Breathing evaluation and retraining as an adjunct to manual therapy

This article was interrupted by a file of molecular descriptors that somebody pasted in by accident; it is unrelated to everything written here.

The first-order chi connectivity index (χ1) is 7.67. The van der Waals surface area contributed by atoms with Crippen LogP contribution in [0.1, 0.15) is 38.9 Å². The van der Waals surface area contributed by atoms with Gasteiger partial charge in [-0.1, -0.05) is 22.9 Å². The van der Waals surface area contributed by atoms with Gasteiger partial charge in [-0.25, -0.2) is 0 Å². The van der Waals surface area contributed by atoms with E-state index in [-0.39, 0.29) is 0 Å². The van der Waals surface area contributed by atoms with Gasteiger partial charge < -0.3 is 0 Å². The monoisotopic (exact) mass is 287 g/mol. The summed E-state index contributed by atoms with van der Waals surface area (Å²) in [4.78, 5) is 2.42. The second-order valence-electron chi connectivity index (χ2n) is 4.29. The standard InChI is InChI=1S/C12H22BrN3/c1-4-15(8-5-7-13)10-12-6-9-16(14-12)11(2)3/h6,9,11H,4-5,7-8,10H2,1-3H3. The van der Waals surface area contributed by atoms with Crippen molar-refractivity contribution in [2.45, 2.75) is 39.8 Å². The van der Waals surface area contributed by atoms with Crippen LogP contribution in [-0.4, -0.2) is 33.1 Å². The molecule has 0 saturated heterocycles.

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Back and neck pain are extremely common reasons for patients seeking manual therapy treatment. Epidemiological evidence supports a link between breathing difficulties and back pain. Since trunk muscles perform both postural and breathing functions, it is theorized that disruption in one function can negatively impact the other. Altered breathing mechanics can change respiratory chemistry and therefore pH causing smooth muscle constriction, altered electrolyte balance and decreased tissue oxygenation. These changes can profoundly impact any body system. Increased excitability in the muscular and nervous systems may be most relevant to a manual therapist. Respiratory function can be tested via capnography which measures CO₂ at the end of exhale known as End Tidal CO₂ (ETCO₂). ETCO₂ closely reflects arterial CO₂ in people with normal cardiopulmonary function. A case series of twenty nine outpatients with neck or back pain who had plateaued with manual therapy and exercise were identified all of whom were found to have low ETCO₂. Breathing retraining improved ETCO₂, pain and function in all patients with 93% achieving at least a clinically important change in either pain or function. Screening for breathing dysfunction using capnography may improve patient outcomes in those patients where manual therapy, exercise and education do not provide full resolution of symptoms.
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